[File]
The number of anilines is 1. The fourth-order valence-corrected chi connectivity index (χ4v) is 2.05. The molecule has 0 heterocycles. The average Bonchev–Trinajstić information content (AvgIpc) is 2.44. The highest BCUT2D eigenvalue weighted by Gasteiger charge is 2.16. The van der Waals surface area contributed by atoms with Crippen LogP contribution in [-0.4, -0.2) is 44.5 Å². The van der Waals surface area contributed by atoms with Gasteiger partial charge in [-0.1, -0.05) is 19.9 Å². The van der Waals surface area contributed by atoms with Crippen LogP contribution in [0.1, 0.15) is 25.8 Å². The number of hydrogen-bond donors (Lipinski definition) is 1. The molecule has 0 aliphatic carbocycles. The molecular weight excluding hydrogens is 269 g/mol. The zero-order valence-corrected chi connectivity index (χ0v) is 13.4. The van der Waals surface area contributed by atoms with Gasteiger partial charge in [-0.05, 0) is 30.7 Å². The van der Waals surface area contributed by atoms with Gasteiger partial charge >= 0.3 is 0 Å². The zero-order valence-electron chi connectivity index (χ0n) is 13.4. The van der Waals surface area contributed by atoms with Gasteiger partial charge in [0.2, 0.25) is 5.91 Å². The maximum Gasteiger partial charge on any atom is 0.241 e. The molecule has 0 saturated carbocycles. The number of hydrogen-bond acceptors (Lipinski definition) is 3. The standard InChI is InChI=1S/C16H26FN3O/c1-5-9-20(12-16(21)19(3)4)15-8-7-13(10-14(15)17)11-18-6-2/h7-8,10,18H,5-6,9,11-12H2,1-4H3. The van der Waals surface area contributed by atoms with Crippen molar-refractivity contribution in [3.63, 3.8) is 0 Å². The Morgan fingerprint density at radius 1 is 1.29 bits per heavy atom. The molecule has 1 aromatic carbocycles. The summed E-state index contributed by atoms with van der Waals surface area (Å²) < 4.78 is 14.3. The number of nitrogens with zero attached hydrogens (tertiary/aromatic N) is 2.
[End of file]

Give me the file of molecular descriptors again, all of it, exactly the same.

The number of anilines is 1. The fourth-order valence-corrected chi connectivity index (χ4v) is 2.05. The molecule has 0 heterocycles. The average Bonchev–Trinajstić information content (AvgIpc) is 2.44. The highest BCUT2D eigenvalue weighted by Gasteiger charge is 2.16. The van der Waals surface area contributed by atoms with Crippen LogP contribution in [-0.4, -0.2) is 44.5 Å². The van der Waals surface area contributed by atoms with Gasteiger partial charge in [-0.1, -0.05) is 19.9 Å². The van der Waals surface area contributed by atoms with Crippen LogP contribution in [0.1, 0.15) is 25.8 Å². The number of hydrogen-bond donors (Lipinski definition) is 1. The molecule has 0 aliphatic carbocycles. The molecular weight excluding hydrogens is 269 g/mol. The zero-order valence-corrected chi connectivity index (χ0v) is 13.4. The van der Waals surface area contributed by atoms with Gasteiger partial charge in [-0.05, 0) is 30.7 Å². The van der Waals surface area contributed by atoms with Gasteiger partial charge >= 0.3 is 0 Å². The zero-order valence-electron chi connectivity index (χ0n) is 13.4. The van der Waals surface area contributed by atoms with Gasteiger partial charge in [0.2, 0.25) is 5.91 Å². The maximum Gasteiger partial charge on any atom is 0.241 e. The molecule has 0 saturated carbocycles. The number of hydrogen-bond acceptors (Lipinski definition) is 3. The standard InChI is InChI=1S/C16H26FN3O/c1-5-9-20(12-16(21)19(3)4)15-8-7-13(10-14(15)17)11-18-6-2/h7-8,10,18H,5-6,9,11-12H2,1-4H3. The van der Waals surface area contributed by atoms with Crippen molar-refractivity contribution in [3.63, 3.8) is 0 Å². The Morgan fingerprint density at radius 1 is 1.29 bits per heavy atom. The molecule has 1 aromatic carbocycles. The summed E-state index contributed by atoms with van der Waals surface area (Å²) < 4.78 is 14.3. The number of nitrogens with zero attached hydrogens (tertiary/aromatic N) is 2.